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The GC has to check and find out which objects can be collected. My question is whether having too many objects to be checked can cause a GC overhead or somehow the GC is smart enough to avoid having to iterate through all the objects to find out which one is not referenced anymore?

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Have you run any experiments? –  Paul Rubel Jan 25 '12 at 15:28

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Yes, it does matter to the mark-and-sweep collector how many objects you have. As to the size of those objects, that could matter too: a compacting collector would have more work to do if it needed to compact 10GB worth of stuff rather than 10MB of stuff.

Having said this, modern garbage collectors are extremely sophisticated (they operate on multiple heaps, do things in the background, can use multiple cores etc). They are also highly configurable. Furthermore, a typical JVM comes equipped with multiple garbage collectors.

It is therefore hard to give meaningful, precise answers to general questions like this.

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For the bits which are concurrent. ;) –  Peter Lawrey Jan 25 '12 at 15:30

One way this kind of thing is optimized is the concept of Generational Garbage Collection. (Look in Section 4). Apparently Java since 1.2 has had generational collection.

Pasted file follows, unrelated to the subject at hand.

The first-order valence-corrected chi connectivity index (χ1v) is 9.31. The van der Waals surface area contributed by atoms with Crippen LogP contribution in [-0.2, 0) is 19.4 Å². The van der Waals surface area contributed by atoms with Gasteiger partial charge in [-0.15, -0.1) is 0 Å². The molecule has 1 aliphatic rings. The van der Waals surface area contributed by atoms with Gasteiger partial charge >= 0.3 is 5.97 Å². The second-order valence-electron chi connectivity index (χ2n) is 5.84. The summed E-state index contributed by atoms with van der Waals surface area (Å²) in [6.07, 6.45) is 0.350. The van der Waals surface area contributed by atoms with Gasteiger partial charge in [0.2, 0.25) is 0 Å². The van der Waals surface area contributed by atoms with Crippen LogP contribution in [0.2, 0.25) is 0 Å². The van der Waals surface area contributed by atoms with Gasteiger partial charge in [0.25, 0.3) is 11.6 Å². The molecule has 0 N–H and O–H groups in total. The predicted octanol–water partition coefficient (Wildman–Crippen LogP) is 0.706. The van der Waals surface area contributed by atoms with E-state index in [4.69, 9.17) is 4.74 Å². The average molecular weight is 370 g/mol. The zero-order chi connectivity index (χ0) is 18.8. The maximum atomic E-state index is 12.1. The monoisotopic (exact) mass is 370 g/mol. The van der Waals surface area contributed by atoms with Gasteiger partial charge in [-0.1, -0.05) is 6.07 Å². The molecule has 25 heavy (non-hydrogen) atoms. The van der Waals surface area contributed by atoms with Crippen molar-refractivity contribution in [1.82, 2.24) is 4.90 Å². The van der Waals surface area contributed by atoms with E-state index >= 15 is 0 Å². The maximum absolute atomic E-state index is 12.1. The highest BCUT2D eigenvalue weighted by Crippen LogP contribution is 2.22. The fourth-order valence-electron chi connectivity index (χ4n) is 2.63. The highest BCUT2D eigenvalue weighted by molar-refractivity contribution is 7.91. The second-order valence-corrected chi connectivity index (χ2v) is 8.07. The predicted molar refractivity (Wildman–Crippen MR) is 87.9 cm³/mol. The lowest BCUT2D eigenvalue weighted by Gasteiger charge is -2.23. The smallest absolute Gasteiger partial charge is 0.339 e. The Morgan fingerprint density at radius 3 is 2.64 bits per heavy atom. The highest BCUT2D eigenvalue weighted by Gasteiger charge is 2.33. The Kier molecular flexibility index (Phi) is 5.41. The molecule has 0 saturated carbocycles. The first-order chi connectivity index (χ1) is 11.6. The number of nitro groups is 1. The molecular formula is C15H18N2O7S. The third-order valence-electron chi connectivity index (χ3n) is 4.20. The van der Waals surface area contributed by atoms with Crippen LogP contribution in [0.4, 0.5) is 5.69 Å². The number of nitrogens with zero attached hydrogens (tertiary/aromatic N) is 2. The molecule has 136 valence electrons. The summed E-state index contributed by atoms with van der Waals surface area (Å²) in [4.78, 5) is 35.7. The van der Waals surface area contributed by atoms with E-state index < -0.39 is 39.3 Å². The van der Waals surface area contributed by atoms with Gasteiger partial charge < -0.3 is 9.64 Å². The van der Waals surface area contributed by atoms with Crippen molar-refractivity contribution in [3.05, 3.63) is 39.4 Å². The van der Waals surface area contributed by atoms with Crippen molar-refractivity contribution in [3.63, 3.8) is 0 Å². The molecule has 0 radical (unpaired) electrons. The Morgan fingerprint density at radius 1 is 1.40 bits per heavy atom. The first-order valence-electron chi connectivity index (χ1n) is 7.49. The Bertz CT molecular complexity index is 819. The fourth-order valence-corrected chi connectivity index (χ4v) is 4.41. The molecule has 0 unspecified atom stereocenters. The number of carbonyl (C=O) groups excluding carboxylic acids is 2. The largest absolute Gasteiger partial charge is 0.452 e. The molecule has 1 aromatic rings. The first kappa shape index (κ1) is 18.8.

What this means is that often newer objects are likely to die more quickly, known as 'infant mortality'. These newer objects are put in a generation that is collected more aggressively. If an object has been around for an hour, it's likely to be around another 5 minutes and is put in a generation that's collected less frequently than the new objects. If an object survives for some time in the more frequently collected areas it'll be promoted to an less-frequently-collected generation.

This lets you not look at all active objects for each sweep.

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It depends on which GC algorithm is being used, in case-of mark-sweep, it does matter because mark sweep need to identify roots for GC using enumeration. Here is link on how mark-sweep works

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It has to iterate through all active objects to determine if an object is still used. The G1 collector has 1 MB mega-objects (which knows all the references within the 1 MB) but the performance is much the same.

When you get into multi-GB solutions, one option is to use off heap memory which you manage yourself. Or you can use a solution like Zing, which can handle tens of GB heap without significant pauses.

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Zing JVM looks cool. Any rough idea how much does it cost? –  chrisapotek Jan 25 '12 at 15:37
I could only suggest it will cost "real" money. ;) –  Peter Lawrey Jan 26 '12 at 11:59

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